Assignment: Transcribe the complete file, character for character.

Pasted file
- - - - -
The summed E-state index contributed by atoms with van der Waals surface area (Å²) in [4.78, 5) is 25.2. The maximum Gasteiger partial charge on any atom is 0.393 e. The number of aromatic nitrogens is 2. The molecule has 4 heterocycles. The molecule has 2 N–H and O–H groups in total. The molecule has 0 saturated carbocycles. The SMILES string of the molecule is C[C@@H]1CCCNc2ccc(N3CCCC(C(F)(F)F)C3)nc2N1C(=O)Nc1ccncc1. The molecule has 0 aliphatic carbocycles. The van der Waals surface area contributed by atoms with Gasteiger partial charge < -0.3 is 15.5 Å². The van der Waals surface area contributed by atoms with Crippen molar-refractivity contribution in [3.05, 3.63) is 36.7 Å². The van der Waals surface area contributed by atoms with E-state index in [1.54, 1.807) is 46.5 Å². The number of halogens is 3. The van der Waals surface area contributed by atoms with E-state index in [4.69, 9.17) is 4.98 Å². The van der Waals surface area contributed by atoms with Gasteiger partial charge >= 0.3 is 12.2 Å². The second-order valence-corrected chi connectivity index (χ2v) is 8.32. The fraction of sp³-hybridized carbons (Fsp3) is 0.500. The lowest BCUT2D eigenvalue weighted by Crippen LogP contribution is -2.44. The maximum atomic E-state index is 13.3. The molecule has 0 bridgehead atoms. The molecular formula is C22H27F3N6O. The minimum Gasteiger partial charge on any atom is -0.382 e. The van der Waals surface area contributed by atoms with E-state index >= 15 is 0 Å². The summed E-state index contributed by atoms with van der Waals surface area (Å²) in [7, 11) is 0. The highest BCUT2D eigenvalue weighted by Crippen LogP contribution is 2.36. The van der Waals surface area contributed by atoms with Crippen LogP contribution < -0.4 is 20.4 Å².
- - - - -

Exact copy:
The summed E-state index contributed by atoms with van der Waals surface area (Å²) in [4.78, 5) is 25.2. The maximum Gasteiger partial charge on any atom is 0.393 e. The number of aromatic nitrogens is 2. The molecule has 4 heterocycles. The molecule has 2 N–H and O–H groups in total. The molecule has 0 saturated carbocycles. The SMILES string of the molecule is C[C@@H]1CCCNc2ccc(N3CCCC(C(F)(F)F)C3)nc2N1C(=O)Nc1ccncc1. The molecule has 0 aliphatic carbocycles. The van der Waals surface area contributed by atoms with Gasteiger partial charge < -0.3 is 15.5 Å². The van der Waals surface area contributed by atoms with Crippen molar-refractivity contribution in [3.05, 3.63) is 36.7 Å². The van der Waals surface area contributed by atoms with E-state index in [1.54, 1.807) is 46.5 Å². The number of halogens is 3. The van der Waals surface area contributed by atoms with E-state index in [4.69, 9.17) is 4.98 Å². The van der Waals surface area contributed by atoms with Gasteiger partial charge >= 0.3 is 12.2 Å². The second-order valence-corrected chi connectivity index (χ2v) is 8.32. The fraction of sp³-hybridized carbons (Fsp3) is 0.500. The lowest BCUT2D eigenvalue weighted by Crippen LogP contribution is -2.44. The maximum atomic E-state index is 13.3. The molecule has 0 bridgehead atoms. The molecular formula is C22H27F3N6O. The minimum Gasteiger partial charge on any atom is -0.382 e. The van der Waals surface area contributed by atoms with E-state index >= 15 is 0 Å². The summed E-state index contributed by atoms with van der Waals surface area (Å²) in [7, 11) is 0. The highest BCUT2D eigenvalue weighted by Crippen LogP contribution is 2.36. The van der Waals surface area contributed by atoms with Crippen LogP contribution < -0.4 is 20.4 Å².